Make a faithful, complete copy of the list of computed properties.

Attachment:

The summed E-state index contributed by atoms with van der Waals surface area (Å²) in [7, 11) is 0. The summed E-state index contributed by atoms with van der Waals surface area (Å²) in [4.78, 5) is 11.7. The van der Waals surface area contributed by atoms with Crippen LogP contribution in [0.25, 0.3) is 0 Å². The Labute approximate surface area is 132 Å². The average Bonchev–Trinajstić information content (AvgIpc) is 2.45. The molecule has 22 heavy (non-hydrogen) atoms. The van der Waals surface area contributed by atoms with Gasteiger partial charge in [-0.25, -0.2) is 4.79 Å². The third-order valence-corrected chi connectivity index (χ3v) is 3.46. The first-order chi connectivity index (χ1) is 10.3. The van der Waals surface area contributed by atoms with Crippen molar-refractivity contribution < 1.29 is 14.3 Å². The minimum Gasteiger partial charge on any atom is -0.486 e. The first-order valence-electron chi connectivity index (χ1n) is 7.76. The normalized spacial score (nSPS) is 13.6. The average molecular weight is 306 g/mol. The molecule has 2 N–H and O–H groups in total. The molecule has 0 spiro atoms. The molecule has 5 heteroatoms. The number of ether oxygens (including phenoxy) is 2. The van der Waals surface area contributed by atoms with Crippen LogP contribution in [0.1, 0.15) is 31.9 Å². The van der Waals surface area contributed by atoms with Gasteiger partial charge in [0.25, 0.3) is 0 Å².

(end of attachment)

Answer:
The summed E-state index contributed by atoms with van der Waals surface area (Å²) in [7, 11) is 0. The summed E-state index contributed by atoms with van der Waals surface area (Å²) in [4.78, 5) is 11.7. The van der Waals surface area contributed by atoms with Crippen LogP contribution in [0.25, 0.3) is 0 Å². The Labute approximate surface area is 132 Å². The average Bonchev–Trinajstić information content (AvgIpc) is 2.45. The molecule has 22 heavy (non-hydrogen) atoms. The van der Waals surface area contributed by atoms with Gasteiger partial charge in [-0.25, -0.2) is 4.79 Å². The third-order valence-corrected chi connectivity index (χ3v) is 3.46. The first-order chi connectivity index (χ1) is 10.3. The van der Waals surface area contributed by atoms with Crippen molar-refractivity contribution < 1.29 is 14.3 Å². The minimum Gasteiger partial charge on any atom is -0.486 e. The first-order valence-electron chi connectivity index (χ1n) is 7.76. The normalized spacial score (nSPS) is 13.6. The average molecular weight is 306 g/mol. The molecule has 2 N–H and O–H groups in total. The molecule has 0 spiro atoms. The molecule has 5 heteroatoms. The number of ether oxygens (including phenoxy) is 2. The van der Waals surface area contributed by atoms with Crippen LogP contribution in [0.1, 0.15) is 31.9 Å². The van der Waals surface area contributed by atoms with Gasteiger partial charge in [0.25, 0.3) is 0 Å².